Disc Spotlight: Sergei Eisenstein’s ‘Strike’

By  · Published on August 31st, 2011

Legendary Soviet filmmaker Sergei Eisenstein is one of the most influential creative minds in the history of the medium. A philosopher of cinema, Eisenstein did not invent montage, but certainly explored the vast parameters of its possibilities without precedent.

Thus, a high definition release of one of his central works is understandably something of an event, and the good people at Kino have packaged a pristine new reissue of Eisenstein’s debut feature film Strike (1925) from its restoration by Cinematheque de Toulouse.

Strike is essential viewing for anybody who is seriously invested in the evolution, history and potential aesthetic and political power of cinema, and this new DVD and Blu-ray version is likely the best viewing experience available.

The Film

Eisenstein’s silent cinema is perhaps best characterized by three connective traits: portraying pre-revolutionary history, collective storytelling, and collision montage.

Like his later (and more famous) Battleship Potemkin (also 1925) and (to an extent) October (1928), Strike takes place in the final days of the Tsarist era before the Bolshevik-led revolution and the establishment of a Communist Russia that Eisenstein did most of his life’s work in. The film, as its title implies, concerns the organization of a massive strike at a large factory led by a group of insurgent laborers, and portrays the tensions, hardships, and ultimately tragedy endured by the strikers at the hands of the controlling class and the strong arm of the Russian government. Taking place in 1903, the film serves as a demonstration of proletarian sacrifice. However, Eisenstein’s work is far more than government-sponsored propaganda. It’s a beautiful work of art manifested through an expertly crafted narrative, a film that exhibits an incredible understanding of cinema’s unique visual language.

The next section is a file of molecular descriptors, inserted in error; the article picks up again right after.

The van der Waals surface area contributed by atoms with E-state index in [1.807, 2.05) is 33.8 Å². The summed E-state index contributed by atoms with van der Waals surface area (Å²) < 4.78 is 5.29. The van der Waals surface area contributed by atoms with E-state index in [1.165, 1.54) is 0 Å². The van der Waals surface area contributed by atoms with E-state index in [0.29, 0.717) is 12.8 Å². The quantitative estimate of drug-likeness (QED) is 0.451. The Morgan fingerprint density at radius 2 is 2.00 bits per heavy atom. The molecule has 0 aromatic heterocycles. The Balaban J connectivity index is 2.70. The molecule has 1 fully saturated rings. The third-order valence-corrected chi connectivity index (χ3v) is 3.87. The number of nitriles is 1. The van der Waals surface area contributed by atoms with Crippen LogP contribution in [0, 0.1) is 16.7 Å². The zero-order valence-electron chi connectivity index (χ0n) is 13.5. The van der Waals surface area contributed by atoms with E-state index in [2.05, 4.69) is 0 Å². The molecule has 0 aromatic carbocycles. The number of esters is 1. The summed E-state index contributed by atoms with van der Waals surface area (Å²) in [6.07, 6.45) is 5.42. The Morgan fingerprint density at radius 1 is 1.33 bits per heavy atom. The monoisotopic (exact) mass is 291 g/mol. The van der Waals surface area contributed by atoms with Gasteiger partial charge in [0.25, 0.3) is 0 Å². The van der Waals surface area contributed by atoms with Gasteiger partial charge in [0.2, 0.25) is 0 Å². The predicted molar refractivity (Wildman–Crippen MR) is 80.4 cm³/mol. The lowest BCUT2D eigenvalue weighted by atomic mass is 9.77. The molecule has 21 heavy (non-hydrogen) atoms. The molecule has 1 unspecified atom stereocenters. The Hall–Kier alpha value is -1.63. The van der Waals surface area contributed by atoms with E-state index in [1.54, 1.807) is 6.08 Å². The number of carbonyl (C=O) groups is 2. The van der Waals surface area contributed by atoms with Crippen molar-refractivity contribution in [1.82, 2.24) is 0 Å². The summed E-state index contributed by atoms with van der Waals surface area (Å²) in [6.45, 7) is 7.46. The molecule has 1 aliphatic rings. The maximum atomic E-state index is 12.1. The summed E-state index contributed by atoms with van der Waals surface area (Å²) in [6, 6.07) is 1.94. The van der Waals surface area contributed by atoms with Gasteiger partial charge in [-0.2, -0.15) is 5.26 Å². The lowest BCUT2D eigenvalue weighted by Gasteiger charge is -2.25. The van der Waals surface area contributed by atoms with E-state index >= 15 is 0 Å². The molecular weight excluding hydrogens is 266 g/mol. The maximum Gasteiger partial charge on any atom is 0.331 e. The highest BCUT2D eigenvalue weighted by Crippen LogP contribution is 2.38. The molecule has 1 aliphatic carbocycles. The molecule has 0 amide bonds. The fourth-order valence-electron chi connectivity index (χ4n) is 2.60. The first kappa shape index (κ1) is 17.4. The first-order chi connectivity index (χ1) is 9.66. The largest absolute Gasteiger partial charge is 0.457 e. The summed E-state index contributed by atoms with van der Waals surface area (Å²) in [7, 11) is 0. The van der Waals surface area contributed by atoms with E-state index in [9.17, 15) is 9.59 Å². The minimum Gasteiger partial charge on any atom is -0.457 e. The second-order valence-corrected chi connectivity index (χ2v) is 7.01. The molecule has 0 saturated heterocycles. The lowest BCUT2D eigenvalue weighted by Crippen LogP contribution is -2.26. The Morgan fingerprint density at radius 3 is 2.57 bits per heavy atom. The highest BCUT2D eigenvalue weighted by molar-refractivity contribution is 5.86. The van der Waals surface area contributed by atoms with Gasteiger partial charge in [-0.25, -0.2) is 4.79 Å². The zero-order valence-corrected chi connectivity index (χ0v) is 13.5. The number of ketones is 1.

In an effort to establish a uniquely non-Western form of cinematic expression, Eisenstein’s films are told through collective rather than individual experience. This approach reinforces the proletarian values of organization and fighting for the good of the many, but it also provides an audaciously original means of storytelling. Rather than follow an individual protagonist through a series of events, Strike instead provides a cast of hundreds, giving us a labyrinthine mosaic of all factors involved in the motivation for the strike, the struggle to enact the strike, and the violence that follows. Eisenstein’s films are far from conventional narratives and thus can be difficult to follow, but rarely is state-sponsored filmmaking thus unique and artistically ambitious. While vast and frenetic, Strike is never chaotic, and manages to depict the proletarian campaign with incredible detail across its six episodes.

But Eisenstein’s major contribution to cinema in the silent era is no doubt his implementation of collision montage, or his theory that cinema never speaks through a single image, but the juxtaposition of several (like a word versus a sentence). Eisenstein’s application of this technique often draws forth abstract metaphors that violate what we think of as conventional time-space boundaries in cinematic storytelling: images of foreign objects or incidents come out of seemingly nowhere not to contribute to a stable and cohesive narrative, but to illustrate an idea being purported by the filmmaker. When considering that 80% of the Russian people at this time were illiterate, it makes sense that Eisenstein attempted to convey political messages through a strictly and singularly visual language.